Interim Consulting Insures Against Risk

by Trevor Moulton

The top end of the interim market now attracts senior corporate talent, accomplished executives who choose to pursue interim careers to demonstrate their strategic and turnaround prowess. While candidates can build valuable reputations as game changers, the availability of such high calibre talent on a short-term basis means that clients do not have to compromise on quality.

As a result, more and more employers are taking advantage of interim talent to insure against a number of business risks including: time lost recruiting permanent hires; setbacks in operational improvement programmes; slow reaction to competitor activities; damaging gaps in knowledge; and crippling management consultancy fees.

One advocate is Paul Awcock, Head of Talent Sourcing at Lloyd’s of London, the world renowned insurance market that tackles all manner of risk from space travel to cyber terrorism: “The regulatory environment is in constant flux and we frequently launch new initiatives to respond to change, develop the tools the market needs and hone our service offering. Interim consulting forms a vital part of our talent strategy and has directly contributed to the success of several critical programmes.”

Interview with Helen Crooks, Interim Consultant at Lloyd’s of London

Lloyd’s of London comprises the Lloyd’s market, where members join together as syndicates to insure risk, and the Corporation of Lloyd’s, which oversees and supports the Lloyd’s market. Marlin Hawk placed Helen Crooks as Chief Data Officer on a one year contract starting in July 2015.

Q. How did this role come about and what attracted you?

A. This challenging role came at a time when data management had become more critical than ever at Lloyd’s. Their Chief Operating Officer needed someone quickly, a senior person with the requisite experience and expertise.  It was not a straightforward operational role – it demanded strategic input and that is what attracted me. Data strategy is what I am all about. I like to pick up an important problem and sort it out.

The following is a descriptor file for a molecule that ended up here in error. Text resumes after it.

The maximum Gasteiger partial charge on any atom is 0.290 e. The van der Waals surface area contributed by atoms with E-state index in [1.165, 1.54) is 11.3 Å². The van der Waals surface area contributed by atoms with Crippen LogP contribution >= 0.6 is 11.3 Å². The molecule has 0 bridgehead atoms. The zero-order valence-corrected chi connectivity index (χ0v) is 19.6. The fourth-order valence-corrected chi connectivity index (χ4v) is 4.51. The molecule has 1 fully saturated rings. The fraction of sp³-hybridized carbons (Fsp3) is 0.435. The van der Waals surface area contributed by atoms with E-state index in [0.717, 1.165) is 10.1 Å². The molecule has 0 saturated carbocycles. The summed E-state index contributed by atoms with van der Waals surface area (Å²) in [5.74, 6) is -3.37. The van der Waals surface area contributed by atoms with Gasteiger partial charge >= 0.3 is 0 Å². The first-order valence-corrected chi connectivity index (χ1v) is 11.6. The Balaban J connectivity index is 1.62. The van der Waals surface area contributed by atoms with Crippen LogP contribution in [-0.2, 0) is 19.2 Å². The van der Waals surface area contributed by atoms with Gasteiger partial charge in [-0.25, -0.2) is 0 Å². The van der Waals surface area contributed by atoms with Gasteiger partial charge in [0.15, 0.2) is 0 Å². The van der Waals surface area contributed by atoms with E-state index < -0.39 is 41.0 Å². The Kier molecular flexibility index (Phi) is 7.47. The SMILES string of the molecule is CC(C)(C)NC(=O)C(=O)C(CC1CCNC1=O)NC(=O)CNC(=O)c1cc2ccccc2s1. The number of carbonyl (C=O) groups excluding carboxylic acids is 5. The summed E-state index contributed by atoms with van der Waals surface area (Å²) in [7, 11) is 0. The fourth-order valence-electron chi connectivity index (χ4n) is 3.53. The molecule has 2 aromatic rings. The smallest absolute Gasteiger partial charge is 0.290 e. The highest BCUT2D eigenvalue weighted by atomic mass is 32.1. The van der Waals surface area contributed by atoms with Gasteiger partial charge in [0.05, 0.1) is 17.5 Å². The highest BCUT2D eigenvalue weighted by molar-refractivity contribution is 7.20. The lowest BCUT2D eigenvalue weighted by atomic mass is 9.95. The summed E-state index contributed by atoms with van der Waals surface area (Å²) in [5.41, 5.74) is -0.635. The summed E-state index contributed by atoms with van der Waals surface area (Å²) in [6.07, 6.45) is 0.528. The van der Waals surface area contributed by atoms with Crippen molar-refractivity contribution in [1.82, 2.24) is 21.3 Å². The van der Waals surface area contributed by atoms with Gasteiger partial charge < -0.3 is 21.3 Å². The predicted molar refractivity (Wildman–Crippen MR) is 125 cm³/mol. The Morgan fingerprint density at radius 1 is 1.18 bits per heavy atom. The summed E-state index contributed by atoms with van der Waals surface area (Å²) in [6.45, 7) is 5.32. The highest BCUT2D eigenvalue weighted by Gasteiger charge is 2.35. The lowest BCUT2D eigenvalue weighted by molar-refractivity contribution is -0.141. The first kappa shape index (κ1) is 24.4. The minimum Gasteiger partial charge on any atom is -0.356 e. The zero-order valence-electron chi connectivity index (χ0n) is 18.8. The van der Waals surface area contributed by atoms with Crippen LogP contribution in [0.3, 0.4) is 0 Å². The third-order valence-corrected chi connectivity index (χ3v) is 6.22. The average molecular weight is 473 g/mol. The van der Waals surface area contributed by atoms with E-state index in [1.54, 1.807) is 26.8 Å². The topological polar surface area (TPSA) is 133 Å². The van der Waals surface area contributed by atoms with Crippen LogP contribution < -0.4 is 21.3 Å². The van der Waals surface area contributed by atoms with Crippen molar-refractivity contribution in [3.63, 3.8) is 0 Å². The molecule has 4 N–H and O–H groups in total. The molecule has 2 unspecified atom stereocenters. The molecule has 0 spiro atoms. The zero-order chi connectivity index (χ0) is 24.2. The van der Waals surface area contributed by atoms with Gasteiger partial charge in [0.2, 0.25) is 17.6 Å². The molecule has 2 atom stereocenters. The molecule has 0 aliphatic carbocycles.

Q. Does your interim role insure against any business risk?

A. Lloyd’s has always had an eye on the future and has embarked upon a phase of modernisation and innovation to streamline its operational process and make it more cost-effective. This transformation agenda cannot be put on hold.

Data is at the forefront of understanding market activity and, with insurance information going back 300 years, there was a risk that Lloyd’s valuable data asset would not be leveraged to best effect.  Getting the right data to the right people at the right time is fundamental to Lloyd’s vision for the future. Rigorous data practice also underpins the forthcoming Lloyd’s Index, which will require standards that exceed the stipulations of the Solvency II EU Directive.

Q. What has been your chief focus to date?

A. My main aim has been to understand Lloyd’s 2025 strategic vision and to translate that into a data perspective, defining best practice in data management, data use and data exploitation.  Alongside that, I have spent time building the right organisation and providing direction such that everyone feels part of a team that makes a real difference.  As a leader it’s important to be an integral part of the organisation. You get the best outcome when you focus on partnerships, shared ownership and collective goals.

Q. What will your legacy be at the end of the interim period?

A. The data strategy will be articulated within the context of Lloyd’s broader strategic intent. Crucially, it will be supported by key stakeholders within the corporation.  I will scope the remit of the Chief Data Officer and establish a fit-for-purpose team to carry out implementation. There will also be a number of tangible deliverables, including the Lloyd’s Index.

Q. What characteristics does an interim consultant need to succeed?

A. It’s imperative to be strong minded as to where you can bring value and to possess the tenacity to get on with things. You have to adapt quickly to new environments and different cultures, and you must be personable, engaging with those around you and gaining trust. Commitment alone is not enough, you have to immerse yourself in the organisation.

The single most important characteristic is open-mindedness as you may need to pick things up that are beyond your terms of reference.  That’s part of the appeal. You may be asked to extend the contract or even to convert to a permanent role. Nobody can force you, but what drives me is doing my upmost for the client – as a professional I don’t want to walk away until the client is satisfied that the problem has been resolved properly.